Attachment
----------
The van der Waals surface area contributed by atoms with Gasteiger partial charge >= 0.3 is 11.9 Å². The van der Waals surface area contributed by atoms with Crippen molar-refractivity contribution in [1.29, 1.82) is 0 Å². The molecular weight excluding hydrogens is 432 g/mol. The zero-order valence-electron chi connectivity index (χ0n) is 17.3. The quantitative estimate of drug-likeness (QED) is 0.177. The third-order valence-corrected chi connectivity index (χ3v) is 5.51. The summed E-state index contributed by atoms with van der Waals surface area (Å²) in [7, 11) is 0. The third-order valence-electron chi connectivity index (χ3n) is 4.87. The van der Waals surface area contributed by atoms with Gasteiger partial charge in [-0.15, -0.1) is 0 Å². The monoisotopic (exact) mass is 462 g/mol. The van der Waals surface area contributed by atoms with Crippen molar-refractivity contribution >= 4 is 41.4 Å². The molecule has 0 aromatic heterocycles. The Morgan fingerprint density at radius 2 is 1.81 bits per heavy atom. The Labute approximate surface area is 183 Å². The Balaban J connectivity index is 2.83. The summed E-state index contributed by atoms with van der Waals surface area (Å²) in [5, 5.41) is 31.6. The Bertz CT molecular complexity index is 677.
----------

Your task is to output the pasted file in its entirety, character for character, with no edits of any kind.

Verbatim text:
The van der Waals surface area contributed by atoms with Gasteiger partial charge >= 0.3 is 11.9 Å². The van der Waals surface area contributed by atoms with Crippen molar-refractivity contribution in [1.29, 1.82) is 0 Å². The molecular weight excluding hydrogens is 432 g/mol. The zero-order valence-electron chi connectivity index (χ0n) is 17.3. The quantitative estimate of drug-likeness (QED) is 0.177. The third-order valence-corrected chi connectivity index (χ3v) is 5.51. The summed E-state index contributed by atoms with van der Waals surface area (Å²) in [7, 11) is 0. The third-order valence-electron chi connectivity index (χ3n) is 4.87. The van der Waals surface area contributed by atoms with Gasteiger partial charge in [-0.15, -0.1) is 0 Å². The monoisotopic (exact) mass is 462 g/mol. The van der Waals surface area contributed by atoms with Crippen molar-refractivity contribution >= 4 is 41.4 Å². The molecule has 0 aromatic heterocycles. The Morgan fingerprint density at radius 2 is 1.81 bits per heavy atom. The Labute approximate surface area is 183 Å². The Balaban J connectivity index is 2.83. The summed E-state index contributed by atoms with van der Waals surface area (Å²) in [5, 5.41) is 31.6. The Bertz CT molecular complexity index is 677.